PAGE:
OUT NOW: My new book “The Unexpected: Navigating Pregnancy During and After Complications” is available on April 30th. All of my other books came out of my own experiences. I wrote them to answer questions I had, as a pregnant woman and then as a new parent. “The Unexpected” is a book not to answer my own questions but to answer yours. Specifically, to answer the thousands of questions I’ve gotten over the past decade from people whose pregnancies were more complicated than they had expected. This is for you. 💛 Order now at my link in bio! ...

Is side sleeping important during pregnancy? Comment “Link” for a DM to an article on whether sleep position affects pregnancy outcomes.

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Sources:
📖 #ExpectingBetter pp. 160-163
📈 Robert M. Silver et al., “Prospective Evaluation of Maternal Sleep Position Through 30 Weeks of Gestation and Adverse Pregnancy Outcomes,” Obstetrics and Gynecology 134, no. 4 (2019): 667–76. 

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Is side sleeping important during pregnancy? Comment “Link” for a DM to an article on whether sleep position affects pregnancy outcomes.

Being pregnant makes you tired, and as time goes by, it gets increasingly hard to get comfortable. You were probably instructed to sleep on your side and not your back, but it turns out that advice is not based on very good data.

We now have much better data on this, and the bulk of the evidence seems to reject the link between sleep position and stillbirth or other negative outcomes. So go ahead and get some sleep however you are most comfortable. 💤

Sources:
📖 #ExpectingBetter pp. 160-163
📈 Robert M. Silver et al., “Prospective Evaluation of Maternal Sleep Position Through 30 Weeks of Gestation and Adverse Pregnancy Outcomes,” Obstetrics and Gynecology 134, no. 4 (2019): 667–76.

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...

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My new book, “The Unexpected: Navigating Pregnancy During and After Complications” is available for preorder at the link in my bio!

I co-wrote #TheUnexpected with my friend and maternal fetal medicine specialist, Dr. Nathan Fox. The unfortunate reality is that about half of pregnancies include complications such as preeclampsia, miscarriage, preterm birth, and postpartum depression. Because these are things not talked about enough, it can not only be an isolating experience, but it can also make treatment harder to access.

The book lays out the data on recurrence and delves into treatment options shown to lower risk for these conditions in subsequent pregnancies. It also guides you through how to have productive conversations and make shared decisions with your doctor. I hope none of you need this book, but if you do, it’ll be here for you 💛

#pregnancy #pregnancycomplications #pregnancyjourney #preeclampsiaawareness #postpartumjourney #emilyoster
...

We are better writers than influencers, I promise. Thanks to our kids for filming our unboxing videos. People make this look way too easy. 

Only two weeks until our book “The Unexpected” is here! Preorder at the link in my bio. 💙

We are better writers than influencers, I promise. Thanks to our kids for filming our unboxing videos. People make this look way too easy.

Only two weeks until our book “The Unexpected” is here! Preorder at the link in my bio. 💙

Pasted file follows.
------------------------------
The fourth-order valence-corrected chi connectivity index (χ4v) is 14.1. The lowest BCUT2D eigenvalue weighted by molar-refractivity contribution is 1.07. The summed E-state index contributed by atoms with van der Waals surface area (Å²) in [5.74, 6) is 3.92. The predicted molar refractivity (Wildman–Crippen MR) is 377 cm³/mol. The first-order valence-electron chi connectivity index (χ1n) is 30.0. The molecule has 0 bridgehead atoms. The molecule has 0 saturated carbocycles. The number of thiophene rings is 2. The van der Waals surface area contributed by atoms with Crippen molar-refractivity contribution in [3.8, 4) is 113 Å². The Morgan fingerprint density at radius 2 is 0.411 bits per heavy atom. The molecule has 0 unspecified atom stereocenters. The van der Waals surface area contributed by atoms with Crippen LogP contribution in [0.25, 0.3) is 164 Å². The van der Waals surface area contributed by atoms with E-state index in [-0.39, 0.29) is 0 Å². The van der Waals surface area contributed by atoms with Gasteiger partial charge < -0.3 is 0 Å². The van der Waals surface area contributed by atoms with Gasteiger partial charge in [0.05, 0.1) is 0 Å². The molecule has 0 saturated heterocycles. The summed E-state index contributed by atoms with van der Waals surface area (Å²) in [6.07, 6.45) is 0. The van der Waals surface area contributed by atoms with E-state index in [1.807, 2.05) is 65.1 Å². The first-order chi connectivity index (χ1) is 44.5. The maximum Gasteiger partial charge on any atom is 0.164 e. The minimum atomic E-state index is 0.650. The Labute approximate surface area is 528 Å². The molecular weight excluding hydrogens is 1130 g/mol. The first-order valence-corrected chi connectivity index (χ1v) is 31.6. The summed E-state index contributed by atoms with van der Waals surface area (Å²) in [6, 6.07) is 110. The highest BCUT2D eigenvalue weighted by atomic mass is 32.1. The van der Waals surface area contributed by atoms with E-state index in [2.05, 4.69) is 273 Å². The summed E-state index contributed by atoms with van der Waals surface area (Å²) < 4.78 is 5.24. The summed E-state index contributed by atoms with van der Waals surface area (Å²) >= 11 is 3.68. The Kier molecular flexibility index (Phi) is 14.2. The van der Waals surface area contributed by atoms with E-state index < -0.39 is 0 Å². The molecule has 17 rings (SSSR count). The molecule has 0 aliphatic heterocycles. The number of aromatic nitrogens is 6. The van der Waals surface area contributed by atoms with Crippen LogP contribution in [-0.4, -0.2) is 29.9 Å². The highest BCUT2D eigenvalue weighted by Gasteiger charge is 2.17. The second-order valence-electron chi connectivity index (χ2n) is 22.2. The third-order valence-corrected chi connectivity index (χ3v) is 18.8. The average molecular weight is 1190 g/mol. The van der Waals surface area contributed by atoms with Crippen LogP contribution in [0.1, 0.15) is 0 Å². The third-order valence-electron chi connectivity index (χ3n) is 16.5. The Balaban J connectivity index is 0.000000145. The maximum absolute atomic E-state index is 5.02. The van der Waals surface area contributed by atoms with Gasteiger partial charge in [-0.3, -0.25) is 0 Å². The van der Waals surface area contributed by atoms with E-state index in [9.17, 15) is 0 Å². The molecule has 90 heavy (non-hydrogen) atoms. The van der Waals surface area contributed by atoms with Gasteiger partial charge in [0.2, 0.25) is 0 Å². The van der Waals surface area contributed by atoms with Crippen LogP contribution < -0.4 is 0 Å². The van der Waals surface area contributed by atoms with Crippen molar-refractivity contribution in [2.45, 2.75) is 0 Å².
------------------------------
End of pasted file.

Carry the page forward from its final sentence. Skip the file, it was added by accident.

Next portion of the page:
...

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While doctors have long said Tylenol was safe, confusing studies, panic headlines, and even a lawsuit have continually stoked fears in parents. As a result, many pregnant women have chosen not to take it, even if it would help them.

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Exciting news! We have new, high-quality data that says it’s safe to take Tylenol during pregnancy and there is no link between Tylenol exposure and neurodevelopmental issues in kids. Comment “Link” for a DM to an article exploring this groundbreaking study.

While doctors have long said Tylenol was safe, confusing studies, panic headlines, and even a lawsuit have continually stoked fears in parents. As a result, many pregnant women have chosen not to take it, even if it would help them.

This is why good data is so important! When we can trust the data, we can trust our choices. And this study shows there is no blame to be placed on pregnant women here. So if you have a migraine or fever, please take your Tylenol.

#tylenol #pregnancy #pregnancyhealth #pregnancytips #parentdata #emilyoster
...

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For this graph, researchers used a standardized measure of vocabulary size. Parents were given a survey and checked off all the words and sentences they have heard their child say.

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How many words should kids say — and when? Comment “Link” for a DM to an article about language development!

For this graph, researchers used a standardized measure of vocabulary size. Parents were given a survey and checked off all the words and sentences they have heard their child say.

They found that the average child—the 50th percentile line—at 24 months has about 300 words. A child at the 10th percentile—near the bottom of the distribution—has only about 50 words. On the other end, a child at the 90th percentile has close to 600 words. One main takeaway from these graphs is the explosion of language after fourteen or sixteen months.

What’s valuable about this data is it can give us something beyond a general guideline about when to consider early intervention, and also provide reassurance that there is a significant range in this distribution at all young ages.

#cribsheet #emilyoster #parentdata #languagedevelopment #firstwords